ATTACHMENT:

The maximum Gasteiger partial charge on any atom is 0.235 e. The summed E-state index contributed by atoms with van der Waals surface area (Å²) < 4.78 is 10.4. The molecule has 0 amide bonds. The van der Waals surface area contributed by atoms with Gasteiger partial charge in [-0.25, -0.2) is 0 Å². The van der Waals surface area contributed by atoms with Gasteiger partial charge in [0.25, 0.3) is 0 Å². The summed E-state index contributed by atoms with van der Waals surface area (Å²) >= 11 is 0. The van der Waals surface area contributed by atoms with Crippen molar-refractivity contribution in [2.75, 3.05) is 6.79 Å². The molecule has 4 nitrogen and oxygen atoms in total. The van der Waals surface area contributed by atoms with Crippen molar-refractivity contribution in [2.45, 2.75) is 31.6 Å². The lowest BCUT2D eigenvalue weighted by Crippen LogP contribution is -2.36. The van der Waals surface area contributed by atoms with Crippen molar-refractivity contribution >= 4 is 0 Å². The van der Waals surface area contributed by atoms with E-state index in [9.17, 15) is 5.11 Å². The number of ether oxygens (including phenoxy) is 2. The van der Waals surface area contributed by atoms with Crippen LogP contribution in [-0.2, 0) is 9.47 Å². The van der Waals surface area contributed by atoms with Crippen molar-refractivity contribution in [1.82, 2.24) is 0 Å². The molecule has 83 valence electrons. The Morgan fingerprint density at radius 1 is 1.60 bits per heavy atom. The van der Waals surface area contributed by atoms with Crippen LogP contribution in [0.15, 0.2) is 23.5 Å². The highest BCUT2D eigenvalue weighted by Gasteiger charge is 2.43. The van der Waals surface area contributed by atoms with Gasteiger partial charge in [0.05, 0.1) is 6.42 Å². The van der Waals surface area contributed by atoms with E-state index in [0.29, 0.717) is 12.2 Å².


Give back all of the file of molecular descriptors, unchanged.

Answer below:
The maximum Gasteiger partial charge on any atom is 0.235 e. The summed E-state index contributed by atoms with van der Waals surface area (Å²) < 4.78 is 10.4. The molecule has 0 amide bonds. The van der Waals surface area contributed by atoms with Gasteiger partial charge in [-0.25, -0.2) is 0 Å². The van der Waals surface area contributed by atoms with Gasteiger partial charge in [0.25, 0.3) is 0 Å². The summed E-state index contributed by atoms with van der Waals surface area (Å²) >= 11 is 0. The van der Waals surface area contributed by atoms with Crippen molar-refractivity contribution in [2.75, 3.05) is 6.79 Å². The molecule has 4 nitrogen and oxygen atoms in total. The van der Waals surface area contributed by atoms with Crippen molar-refractivity contribution in [2.45, 2.75) is 31.6 Å². The lowest BCUT2D eigenvalue weighted by Crippen LogP contribution is -2.36. The van der Waals surface area contributed by atoms with Crippen molar-refractivity contribution >= 4 is 0 Å². The van der Waals surface area contributed by atoms with E-state index in [9.17, 15) is 5.11 Å². The number of ether oxygens (including phenoxy) is 2. The van der Waals surface area contributed by atoms with Crippen LogP contribution in [-0.2, 0) is 9.47 Å². The van der Waals surface area contributed by atoms with Crippen molar-refractivity contribution in [1.82, 2.24) is 0 Å². The molecule has 83 valence electrons. The Morgan fingerprint density at radius 1 is 1.60 bits per heavy atom. The van der Waals surface area contributed by atoms with Crippen LogP contribution in [0.15, 0.2) is 23.5 Å². The highest BCUT2D eigenvalue weighted by Gasteiger charge is 2.43. The van der Waals surface area contributed by atoms with Gasteiger partial charge in [0.05, 0.1) is 6.42 Å². The van der Waals surface area contributed by atoms with E-state index in [0.29, 0.717) is 12.2 Å².